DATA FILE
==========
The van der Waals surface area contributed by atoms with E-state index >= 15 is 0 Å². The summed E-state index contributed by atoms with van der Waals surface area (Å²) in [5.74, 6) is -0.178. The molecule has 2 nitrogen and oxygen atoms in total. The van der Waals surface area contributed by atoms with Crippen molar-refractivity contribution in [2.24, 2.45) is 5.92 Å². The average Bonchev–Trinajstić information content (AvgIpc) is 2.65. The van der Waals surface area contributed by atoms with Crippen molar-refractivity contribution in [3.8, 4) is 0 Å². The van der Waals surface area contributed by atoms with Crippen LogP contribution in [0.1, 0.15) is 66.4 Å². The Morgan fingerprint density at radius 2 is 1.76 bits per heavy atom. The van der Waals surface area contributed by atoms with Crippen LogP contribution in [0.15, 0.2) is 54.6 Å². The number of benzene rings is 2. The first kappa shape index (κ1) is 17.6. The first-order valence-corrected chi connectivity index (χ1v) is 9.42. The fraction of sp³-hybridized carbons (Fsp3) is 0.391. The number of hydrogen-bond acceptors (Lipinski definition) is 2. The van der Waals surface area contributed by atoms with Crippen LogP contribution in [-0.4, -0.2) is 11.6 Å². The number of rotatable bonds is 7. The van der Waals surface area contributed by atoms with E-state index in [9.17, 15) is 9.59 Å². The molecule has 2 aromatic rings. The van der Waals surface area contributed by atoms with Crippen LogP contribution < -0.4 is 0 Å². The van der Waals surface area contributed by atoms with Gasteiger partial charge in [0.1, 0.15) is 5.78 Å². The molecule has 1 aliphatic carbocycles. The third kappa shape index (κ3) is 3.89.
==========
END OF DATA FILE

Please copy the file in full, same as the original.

The van der Waals surface area contributed by atoms with E-state index >= 15 is 0 Å². The summed E-state index contributed by atoms with van der Waals surface area (Å²) in [5.74, 6) is -0.178. The molecule has 2 nitrogen and oxygen atoms in total. The van der Waals surface area contributed by atoms with Crippen molar-refractivity contribution in [2.24, 2.45) is 5.92 Å². The average Bonchev–Trinajstić information content (AvgIpc) is 2.65. The van der Waals surface area contributed by atoms with Crippen molar-refractivity contribution in [3.8, 4) is 0 Å². The van der Waals surface area contributed by atoms with Crippen LogP contribution in [0.1, 0.15) is 66.4 Å². The Morgan fingerprint density at radius 2 is 1.76 bits per heavy atom. The van der Waals surface area contributed by atoms with Crippen LogP contribution in [0.15, 0.2) is 54.6 Å². The number of benzene rings is 2. The first kappa shape index (κ1) is 17.6. The first-order valence-corrected chi connectivity index (χ1v) is 9.42. The fraction of sp³-hybridized carbons (Fsp3) is 0.391. The number of hydrogen-bond acceptors (Lipinski definition) is 2. The van der Waals surface area contributed by atoms with Crippen LogP contribution in [-0.4, -0.2) is 11.6 Å². The number of rotatable bonds is 7. The van der Waals surface area contributed by atoms with E-state index in [9.17, 15) is 9.59 Å². The molecule has 2 aromatic rings. The van der Waals surface area contributed by atoms with Crippen LogP contribution < -0.4 is 0 Å². The van der Waals surface area contributed by atoms with Gasteiger partial charge in [0.1, 0.15) is 5.78 Å². The molecule has 1 aliphatic carbocycles. The third kappa shape index (κ3) is 3.89.